Contribution: While consumption for children is almost never mentioned in La distinction, the article shows the relevance of the theoretical model developed by Pierre Bourdieu to account for this consumption. Beyond the case of clothing alone, it invites us to analyze other childish practices in the light of the proposals put forward in La distinction. Within this diversity appear gay fathers. But choosing gay parenthood is a relatively recent phenomenon that requires confronting a hostile legal and social environment and challenging gender norms.

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Objectives: The objective of this article is to explore representations of kinship and paternity, including whether or not the genetic link is important to gay fathers who have used gestational surrogacy. Methodology: The paper is based on interviews with 36 gay men in couple's who have used surrogacy to become the father of a child or twins of about 4 months of age. Results: Because they are likely aware of the importance of genetic bonds in dominant social representations of parenthood, the interviewed fathers are very careful that their own relatives make no distinction between them.

Some fathers go so far as to refuse to tell others about which father is biologically related to the child. Nevertheless, these dominant representations are not absent, especially at the moment of conception. Indeed, a number of them implanted embryos of each to give themselves a chance to have twins genetically linked to each of the fathers. In the case of a second surrogacy, they often want the second child second twin or future pregnancy to be of the father who has not given his sperm the first time.

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Conclusions: The gathered observations show that the representations of paternity are diversified and combine representations based on genetic ties with representations based more on daily parenthood. Contribution: The article highlights the complexity of paternity representations. These are not just about biogenetic links, but also about elective links. This narrative is given as a story of eviction, particularly in the latter half of the 20th century, and the ubiquitous arrival of motorized traffic ; a phenomenon that has only accelerated over time.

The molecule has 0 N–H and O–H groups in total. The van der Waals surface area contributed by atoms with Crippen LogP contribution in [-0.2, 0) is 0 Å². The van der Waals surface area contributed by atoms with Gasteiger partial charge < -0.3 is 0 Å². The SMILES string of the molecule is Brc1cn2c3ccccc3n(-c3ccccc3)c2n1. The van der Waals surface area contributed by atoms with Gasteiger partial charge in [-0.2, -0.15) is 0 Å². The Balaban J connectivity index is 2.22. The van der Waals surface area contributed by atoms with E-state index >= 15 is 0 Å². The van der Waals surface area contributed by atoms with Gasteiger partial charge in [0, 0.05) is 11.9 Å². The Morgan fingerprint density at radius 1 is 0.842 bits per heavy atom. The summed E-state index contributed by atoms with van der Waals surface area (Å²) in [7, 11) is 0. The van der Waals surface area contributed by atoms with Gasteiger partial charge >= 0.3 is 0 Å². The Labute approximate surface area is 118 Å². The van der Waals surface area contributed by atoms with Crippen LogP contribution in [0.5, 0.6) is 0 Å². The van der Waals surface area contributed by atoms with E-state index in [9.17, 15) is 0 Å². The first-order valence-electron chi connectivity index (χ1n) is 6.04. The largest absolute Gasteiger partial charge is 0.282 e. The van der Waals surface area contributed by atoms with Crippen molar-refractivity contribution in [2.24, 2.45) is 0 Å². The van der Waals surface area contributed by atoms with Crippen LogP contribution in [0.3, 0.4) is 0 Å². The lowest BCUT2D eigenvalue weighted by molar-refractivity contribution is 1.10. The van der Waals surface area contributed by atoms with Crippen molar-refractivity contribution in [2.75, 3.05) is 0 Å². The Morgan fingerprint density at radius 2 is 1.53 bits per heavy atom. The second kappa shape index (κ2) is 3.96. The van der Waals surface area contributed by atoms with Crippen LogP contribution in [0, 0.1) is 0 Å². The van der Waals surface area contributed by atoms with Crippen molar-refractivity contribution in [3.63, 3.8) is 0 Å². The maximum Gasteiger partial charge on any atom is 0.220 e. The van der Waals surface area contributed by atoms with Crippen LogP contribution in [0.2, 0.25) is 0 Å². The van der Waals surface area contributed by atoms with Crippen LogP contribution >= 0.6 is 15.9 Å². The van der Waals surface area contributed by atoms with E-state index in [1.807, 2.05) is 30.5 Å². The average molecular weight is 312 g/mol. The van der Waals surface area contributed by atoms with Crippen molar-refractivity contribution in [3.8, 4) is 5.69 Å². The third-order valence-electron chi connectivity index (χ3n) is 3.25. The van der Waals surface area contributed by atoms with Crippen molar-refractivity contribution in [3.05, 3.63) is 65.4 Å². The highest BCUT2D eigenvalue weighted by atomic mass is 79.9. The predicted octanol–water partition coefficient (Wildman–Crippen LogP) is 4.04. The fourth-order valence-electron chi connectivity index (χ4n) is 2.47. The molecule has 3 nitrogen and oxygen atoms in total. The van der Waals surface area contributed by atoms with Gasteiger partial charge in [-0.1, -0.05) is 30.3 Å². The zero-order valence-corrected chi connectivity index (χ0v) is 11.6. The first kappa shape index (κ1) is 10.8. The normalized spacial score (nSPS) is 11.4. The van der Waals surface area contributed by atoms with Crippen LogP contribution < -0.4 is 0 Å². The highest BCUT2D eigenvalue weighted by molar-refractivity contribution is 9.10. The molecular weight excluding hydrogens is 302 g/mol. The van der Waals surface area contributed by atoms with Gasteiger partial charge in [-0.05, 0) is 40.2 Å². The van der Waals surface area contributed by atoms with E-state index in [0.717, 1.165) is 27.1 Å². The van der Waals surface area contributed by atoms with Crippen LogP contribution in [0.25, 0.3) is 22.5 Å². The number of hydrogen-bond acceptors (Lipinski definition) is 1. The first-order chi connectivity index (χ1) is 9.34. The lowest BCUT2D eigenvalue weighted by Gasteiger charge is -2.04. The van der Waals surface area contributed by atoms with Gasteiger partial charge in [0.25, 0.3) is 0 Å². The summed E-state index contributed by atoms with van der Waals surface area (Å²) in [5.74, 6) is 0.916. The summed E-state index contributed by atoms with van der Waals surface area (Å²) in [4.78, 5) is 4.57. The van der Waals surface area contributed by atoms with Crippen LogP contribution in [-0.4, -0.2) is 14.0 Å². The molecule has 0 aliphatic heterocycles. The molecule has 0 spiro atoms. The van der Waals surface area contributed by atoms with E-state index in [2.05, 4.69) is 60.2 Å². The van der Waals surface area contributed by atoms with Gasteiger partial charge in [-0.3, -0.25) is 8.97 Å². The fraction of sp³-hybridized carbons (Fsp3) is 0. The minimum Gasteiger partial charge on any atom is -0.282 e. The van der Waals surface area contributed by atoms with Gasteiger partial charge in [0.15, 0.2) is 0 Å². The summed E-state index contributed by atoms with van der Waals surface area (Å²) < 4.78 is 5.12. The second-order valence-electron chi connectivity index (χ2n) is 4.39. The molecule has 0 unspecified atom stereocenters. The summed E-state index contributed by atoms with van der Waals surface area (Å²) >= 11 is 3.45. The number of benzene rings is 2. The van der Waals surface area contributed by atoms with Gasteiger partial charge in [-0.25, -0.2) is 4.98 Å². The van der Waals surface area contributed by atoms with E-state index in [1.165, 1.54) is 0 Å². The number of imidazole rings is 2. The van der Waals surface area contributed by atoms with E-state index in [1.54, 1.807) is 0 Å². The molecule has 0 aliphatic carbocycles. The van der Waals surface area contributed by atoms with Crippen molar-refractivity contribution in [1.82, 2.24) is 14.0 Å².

It is a radical separation between a before, which represents a golden age for children where the city revolved around them, and an after were children are represented as being shut in at home, forbidden from playing in the street and connected to the world via their smartphones and tablets. Despite this alarmist discourse, it is important to remember that children and adolescents continue to explore and socialize within their cities regardless of whether they are not or are no longer in the majority.


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  • Methodology : The introductory article is based on a review of work done in the fields of anthropology, history, geography, architecture and urban studies, all of which discuss the relationship between urban spaces and children and adolescents. This analysis is juxtaposed by ongoing projects that ask the opinions of youths to establish a consensus-building approach to urbanism and urban redevelopment in cities, metropolises and megacities.